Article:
Students honor the life of Sadako SasakiUPDATED 7:23 PM HST Sep 20, 2013Video Transcript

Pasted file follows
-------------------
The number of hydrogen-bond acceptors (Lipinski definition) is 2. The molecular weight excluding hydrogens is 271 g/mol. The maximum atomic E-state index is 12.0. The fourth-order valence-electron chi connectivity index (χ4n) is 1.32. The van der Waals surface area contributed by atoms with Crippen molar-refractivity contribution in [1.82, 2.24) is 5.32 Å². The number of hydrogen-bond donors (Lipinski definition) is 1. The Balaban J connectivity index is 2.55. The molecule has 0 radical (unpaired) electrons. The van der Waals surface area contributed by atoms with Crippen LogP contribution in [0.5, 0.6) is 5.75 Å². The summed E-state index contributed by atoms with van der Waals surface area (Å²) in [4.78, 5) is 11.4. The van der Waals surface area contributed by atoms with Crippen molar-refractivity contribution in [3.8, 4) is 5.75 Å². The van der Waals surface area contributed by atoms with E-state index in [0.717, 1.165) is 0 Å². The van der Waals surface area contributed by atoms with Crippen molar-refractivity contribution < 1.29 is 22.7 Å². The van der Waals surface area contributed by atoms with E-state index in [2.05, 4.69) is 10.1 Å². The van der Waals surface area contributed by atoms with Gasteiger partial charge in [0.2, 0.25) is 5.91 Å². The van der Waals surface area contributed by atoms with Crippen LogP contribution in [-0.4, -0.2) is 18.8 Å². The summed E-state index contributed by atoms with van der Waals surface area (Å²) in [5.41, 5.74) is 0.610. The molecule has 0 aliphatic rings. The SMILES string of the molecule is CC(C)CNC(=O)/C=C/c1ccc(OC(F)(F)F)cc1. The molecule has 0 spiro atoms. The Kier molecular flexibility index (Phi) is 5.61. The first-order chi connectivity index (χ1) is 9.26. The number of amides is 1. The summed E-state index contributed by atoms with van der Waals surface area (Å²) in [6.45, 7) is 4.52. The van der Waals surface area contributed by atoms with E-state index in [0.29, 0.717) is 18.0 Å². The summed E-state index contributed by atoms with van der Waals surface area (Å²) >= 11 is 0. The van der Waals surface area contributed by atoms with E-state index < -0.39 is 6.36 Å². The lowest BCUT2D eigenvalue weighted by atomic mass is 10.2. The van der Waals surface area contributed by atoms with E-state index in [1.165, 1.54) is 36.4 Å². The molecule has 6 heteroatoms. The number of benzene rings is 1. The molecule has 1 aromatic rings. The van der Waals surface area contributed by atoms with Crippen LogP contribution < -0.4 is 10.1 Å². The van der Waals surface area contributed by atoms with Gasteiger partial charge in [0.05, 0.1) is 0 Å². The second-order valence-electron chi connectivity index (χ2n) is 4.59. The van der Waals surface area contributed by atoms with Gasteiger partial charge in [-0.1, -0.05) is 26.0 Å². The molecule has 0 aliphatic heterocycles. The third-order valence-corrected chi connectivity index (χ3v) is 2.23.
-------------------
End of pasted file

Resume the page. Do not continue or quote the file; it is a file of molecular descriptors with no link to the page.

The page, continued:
quest to stay alive after World War-2 triggered a peace movement. Sadako Sasaki developed Leukemia after the U-S dropped an atom bomb on her hometown of Hiroshima. She stuggled to stay alive for 10 years... Folding a thousand paper cranes, hoping that would help. KITV4's Jill Kuramoto shows us how her touching story came to life today for students... Language differences didn't matter today. When you're talking war and peace, life and death, everyone gets it. 7:09 I BELIEVE KIDS WILL UNDERSTAND WHAT WE ARE TRYING TO DO THROUGH THIS SPIRIT OF SADAKO AND MOST IMPORTANT THING IS THAT THAT SPIRIT WILL BE EXPANDING AND PASSING ON TO OTHERS. 7:23 Middle and high school students from public and private schools learned a real-life history lesson: a young girl's story of horror, hope and her family's mission of peace. 34:56 A LITTLE KINDNESS YOU CAN SHARE AND GIVE TO OTHER PEOPLE. 34:59 Her older brother says he remembers his sister being smart and compassionate... even while in great pain from the leukemia she developed after the U-S dropped an atom bomb on her hometown of Hiroshima. The sixth grader's wish was to get better... But she died three months after she started the project... and the paper cranes she folded have become a symbol of world peace. 9:11 IT FEELS LIKE SHE'S STANDING RIGHT NEXT TO ME AS SHE REALLY LIKES TO COMMUNICATE HER THOUGHTS WITH KIDS AROUND HER AGE. 9:16 Her family has made it their mission to spread Sadako's message of peace to as many people as possible. Sadako's nephew is a popular singer and songwriter in Japan. 22:03 SO WE CAN USE MUSIC AS A TOOL TO REACH OUT TO KIDS WHO OTHERWISE MIGHT NOT BE INTERESTED IN THE SUBJECT. 22:08 And they say no gesture of kindness or compassion is too small in their on going effort. 54:47 I COULD HELP BY BEING NICE TO OTHERS AND HAVING THE STRENGTH TO SAY YOU'RE WRONG. 54:55 Proving peace is the same in any language. Jill Kuramoto, KITV4 News. One of the paper cranes Sadako Sasaki folded will go on display tomorrow as part of an exhibit at the visitors center at the USS Arizona Memorial. Tomorrow also marks International Peace Day.